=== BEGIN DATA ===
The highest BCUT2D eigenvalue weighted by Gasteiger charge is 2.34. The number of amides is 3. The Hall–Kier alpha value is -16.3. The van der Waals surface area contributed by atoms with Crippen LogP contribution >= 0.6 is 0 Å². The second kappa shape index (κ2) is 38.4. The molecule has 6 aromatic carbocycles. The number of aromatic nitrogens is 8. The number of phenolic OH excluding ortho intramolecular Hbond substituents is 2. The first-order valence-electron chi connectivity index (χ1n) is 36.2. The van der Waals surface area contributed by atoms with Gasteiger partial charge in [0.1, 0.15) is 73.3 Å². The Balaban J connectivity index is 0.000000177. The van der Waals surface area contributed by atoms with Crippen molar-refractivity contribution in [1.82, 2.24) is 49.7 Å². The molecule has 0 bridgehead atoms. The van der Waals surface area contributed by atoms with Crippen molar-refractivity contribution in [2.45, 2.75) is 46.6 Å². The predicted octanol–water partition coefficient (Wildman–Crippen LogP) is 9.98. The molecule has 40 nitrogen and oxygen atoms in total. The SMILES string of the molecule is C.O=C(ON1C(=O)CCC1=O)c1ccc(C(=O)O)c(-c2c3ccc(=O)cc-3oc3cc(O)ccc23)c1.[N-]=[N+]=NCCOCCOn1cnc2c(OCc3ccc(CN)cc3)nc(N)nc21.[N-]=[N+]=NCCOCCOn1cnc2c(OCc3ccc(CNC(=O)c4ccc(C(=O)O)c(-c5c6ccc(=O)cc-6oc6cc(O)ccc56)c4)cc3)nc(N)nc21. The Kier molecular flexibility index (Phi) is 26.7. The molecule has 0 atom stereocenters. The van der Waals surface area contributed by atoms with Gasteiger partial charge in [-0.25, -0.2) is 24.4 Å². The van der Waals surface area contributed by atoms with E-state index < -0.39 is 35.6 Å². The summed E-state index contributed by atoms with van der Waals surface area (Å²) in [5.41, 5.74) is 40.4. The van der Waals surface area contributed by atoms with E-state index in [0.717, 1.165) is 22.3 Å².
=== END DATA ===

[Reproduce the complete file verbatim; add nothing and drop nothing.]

The highest BCUT2D eigenvalue weighted by Gasteiger charge is 2.34. The number of amides is 3. The Hall–Kier alpha value is -16.3. The van der Waals surface area contributed by atoms with Crippen LogP contribution >= 0.6 is 0 Å². The second kappa shape index (κ2) is 38.4. The molecule has 6 aromatic carbocycles. The number of aromatic nitrogens is 8. The number of phenolic OH excluding ortho intramolecular Hbond substituents is 2. The first-order valence-electron chi connectivity index (χ1n) is 36.2. The van der Waals surface area contributed by atoms with Gasteiger partial charge in [0.1, 0.15) is 73.3 Å². The Balaban J connectivity index is 0.000000177. The van der Waals surface area contributed by atoms with Crippen molar-refractivity contribution in [1.82, 2.24) is 49.7 Å². The molecule has 0 bridgehead atoms. The van der Waals surface area contributed by atoms with Crippen molar-refractivity contribution in [2.45, 2.75) is 46.6 Å². The predicted octanol–water partition coefficient (Wildman–Crippen LogP) is 9.98. The molecule has 40 nitrogen and oxygen atoms in total. The SMILES string of the molecule is C.O=C(ON1C(=O)CCC1=O)c1ccc(C(=O)O)c(-c2c3ccc(=O)cc-3oc3cc(O)ccc23)c1.[N-]=[N+]=NCCOCCOn1cnc2c(OCc3ccc(CN)cc3)nc(N)nc21.[N-]=[N+]=NCCOCCOn1cnc2c(OCc3ccc(CNC(=O)c4ccc(C(=O)O)c(-c5c6ccc(=O)cc-6oc6cc(O)ccc56)c4)cc3)nc(N)nc21. The Kier molecular flexibility index (Phi) is 26.7. The molecule has 0 atom stereocenters. The van der Waals surface area contributed by atoms with Gasteiger partial charge in [-0.25, -0.2) is 24.4 Å². The van der Waals surface area contributed by atoms with E-state index < -0.39 is 35.6 Å². The summed E-state index contributed by atoms with van der Waals surface area (Å²) in [5.41, 5.74) is 40.4. The van der Waals surface area contributed by atoms with E-state index in [0.717, 1.165) is 22.3 Å².